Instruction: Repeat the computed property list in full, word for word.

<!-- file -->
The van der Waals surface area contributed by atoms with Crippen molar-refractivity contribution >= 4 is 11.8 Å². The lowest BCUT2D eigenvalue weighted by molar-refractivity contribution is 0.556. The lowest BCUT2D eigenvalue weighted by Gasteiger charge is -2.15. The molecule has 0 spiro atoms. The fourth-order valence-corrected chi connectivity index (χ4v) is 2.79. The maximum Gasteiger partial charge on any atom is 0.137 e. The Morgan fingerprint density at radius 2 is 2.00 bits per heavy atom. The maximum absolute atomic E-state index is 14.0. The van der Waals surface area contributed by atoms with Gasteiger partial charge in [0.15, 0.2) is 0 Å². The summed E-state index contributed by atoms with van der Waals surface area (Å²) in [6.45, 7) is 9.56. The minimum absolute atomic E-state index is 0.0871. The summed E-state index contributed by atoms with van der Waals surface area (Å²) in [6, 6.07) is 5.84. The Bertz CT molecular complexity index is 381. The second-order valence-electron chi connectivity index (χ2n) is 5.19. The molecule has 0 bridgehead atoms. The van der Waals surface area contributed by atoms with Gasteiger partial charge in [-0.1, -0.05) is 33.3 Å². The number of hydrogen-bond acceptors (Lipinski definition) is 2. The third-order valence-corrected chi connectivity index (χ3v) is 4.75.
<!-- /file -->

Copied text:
The van der Waals surface area contributed by atoms with Crippen molar-refractivity contribution >= 4 is 11.8 Å². The lowest BCUT2D eigenvalue weighted by molar-refractivity contribution is 0.556. The lowest BCUT2D eigenvalue weighted by Gasteiger charge is -2.15. The molecule has 0 spiro atoms. The fourth-order valence-corrected chi connectivity index (χ4v) is 2.79. The maximum Gasteiger partial charge on any atom is 0.137 e. The Morgan fingerprint density at radius 2 is 2.00 bits per heavy atom. The maximum absolute atomic E-state index is 14.0. The van der Waals surface area contributed by atoms with Gasteiger partial charge in [0.15, 0.2) is 0 Å². The summed E-state index contributed by atoms with van der Waals surface area (Å²) in [6.45, 7) is 9.56. The minimum absolute atomic E-state index is 0.0871. The summed E-state index contributed by atoms with van der Waals surface area (Å²) in [6, 6.07) is 5.84. The Bertz CT molecular complexity index is 381. The second-order valence-electron chi connectivity index (χ2n) is 5.19. The molecule has 0 bridgehead atoms. The van der Waals surface area contributed by atoms with Gasteiger partial charge in [-0.1, -0.05) is 33.3 Å². The number of hydrogen-bond acceptors (Lipinski definition) is 2. The third-order valence-corrected chi connectivity index (χ3v) is 4.75.